“It will never happen to us”

Reluctant as we all are to throw our hard-earned cash down the “insurance drain” we should never forget that a significant number of houses and/or their contents are destroyed each year. Such incidences are highlighted only when a catastrophe of major proportions hits a particular region. Who can forget the disastrous UK floods of 2007 – or have you forgotten these already, having been replaced by the disastrous 2012 floods? Five years on however some residents in the Hull area for example are still picking up the pieces, having been seriously under-insured or, in some cases, not insured at all.

From another angle, in 2011 the London Fire Brigade alone reported 2257 severe fires, these being classified as having rendered a property uninhabitable for any period of time. Whilst in some instances this may be for just a few days, in many others it can be months or even years before the owners can move back in. In the worst cases households are faced with a total loss.

It is therefore prudent to ensure that buildings and contents are adequately insured in the event of a significant loss. The last thing a policyholder needs is to have a claim “averaged” by the insurer, having been deemed retrospectively to be under-insured and to this end it is important to ensure that all contents are accounted for. Typically I have found over the years that clients remember to include their jewellery, paintings and antiques but sometimes inadvertently forget about the carpets, curtains and clothing. Increasingly these can add very significantly to the required level of cover, particularly when features such as home cinemas or multi-room audio systems are involved.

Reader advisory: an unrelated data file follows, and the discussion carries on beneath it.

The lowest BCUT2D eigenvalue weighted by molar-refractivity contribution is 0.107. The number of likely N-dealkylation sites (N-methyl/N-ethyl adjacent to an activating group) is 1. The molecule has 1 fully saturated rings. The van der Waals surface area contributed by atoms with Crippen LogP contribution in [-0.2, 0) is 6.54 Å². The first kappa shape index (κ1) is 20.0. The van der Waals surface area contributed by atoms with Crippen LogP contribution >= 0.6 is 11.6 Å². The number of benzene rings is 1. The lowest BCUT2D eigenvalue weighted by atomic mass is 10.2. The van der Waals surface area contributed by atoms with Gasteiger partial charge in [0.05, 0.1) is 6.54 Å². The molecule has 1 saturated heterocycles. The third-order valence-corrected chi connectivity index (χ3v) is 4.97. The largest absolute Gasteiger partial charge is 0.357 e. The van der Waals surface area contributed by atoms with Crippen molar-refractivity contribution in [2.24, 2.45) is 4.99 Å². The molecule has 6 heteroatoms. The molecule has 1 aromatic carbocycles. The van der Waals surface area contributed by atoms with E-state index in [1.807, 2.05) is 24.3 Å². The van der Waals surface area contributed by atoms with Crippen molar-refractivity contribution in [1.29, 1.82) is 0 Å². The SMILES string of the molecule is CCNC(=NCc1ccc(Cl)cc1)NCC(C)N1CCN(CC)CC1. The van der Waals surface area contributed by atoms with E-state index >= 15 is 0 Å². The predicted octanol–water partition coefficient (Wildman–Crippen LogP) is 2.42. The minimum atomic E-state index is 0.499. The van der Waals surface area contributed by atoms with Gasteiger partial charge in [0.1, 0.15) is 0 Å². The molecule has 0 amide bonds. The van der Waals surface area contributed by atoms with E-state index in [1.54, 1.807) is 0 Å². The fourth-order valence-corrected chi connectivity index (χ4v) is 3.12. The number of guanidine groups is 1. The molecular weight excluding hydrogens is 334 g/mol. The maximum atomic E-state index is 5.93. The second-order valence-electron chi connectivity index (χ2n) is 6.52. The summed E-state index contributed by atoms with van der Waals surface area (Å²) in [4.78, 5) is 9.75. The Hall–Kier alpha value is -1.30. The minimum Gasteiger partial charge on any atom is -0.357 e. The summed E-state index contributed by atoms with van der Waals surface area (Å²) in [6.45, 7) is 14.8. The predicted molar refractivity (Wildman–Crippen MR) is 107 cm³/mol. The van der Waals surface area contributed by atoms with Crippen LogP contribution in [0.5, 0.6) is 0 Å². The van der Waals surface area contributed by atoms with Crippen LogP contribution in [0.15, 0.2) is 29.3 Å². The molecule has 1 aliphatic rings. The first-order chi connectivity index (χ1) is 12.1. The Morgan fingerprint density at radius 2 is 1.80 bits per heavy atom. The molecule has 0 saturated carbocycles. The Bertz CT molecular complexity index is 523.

Most policies nowadays offer cover on a “new-for-old” basis: that is, items which are irreparably damaged, destroyed or lost will be replaced with a brand new equivalent. But, on a quid pro quo, the householder is expected to be sufficiently insured to replace their items as if newly purchased. Therefore the fitted carpet that cost £50 per metre thirty years ago is expected to be insured for the modern equivalent price today to ensure a hassle-free settlement.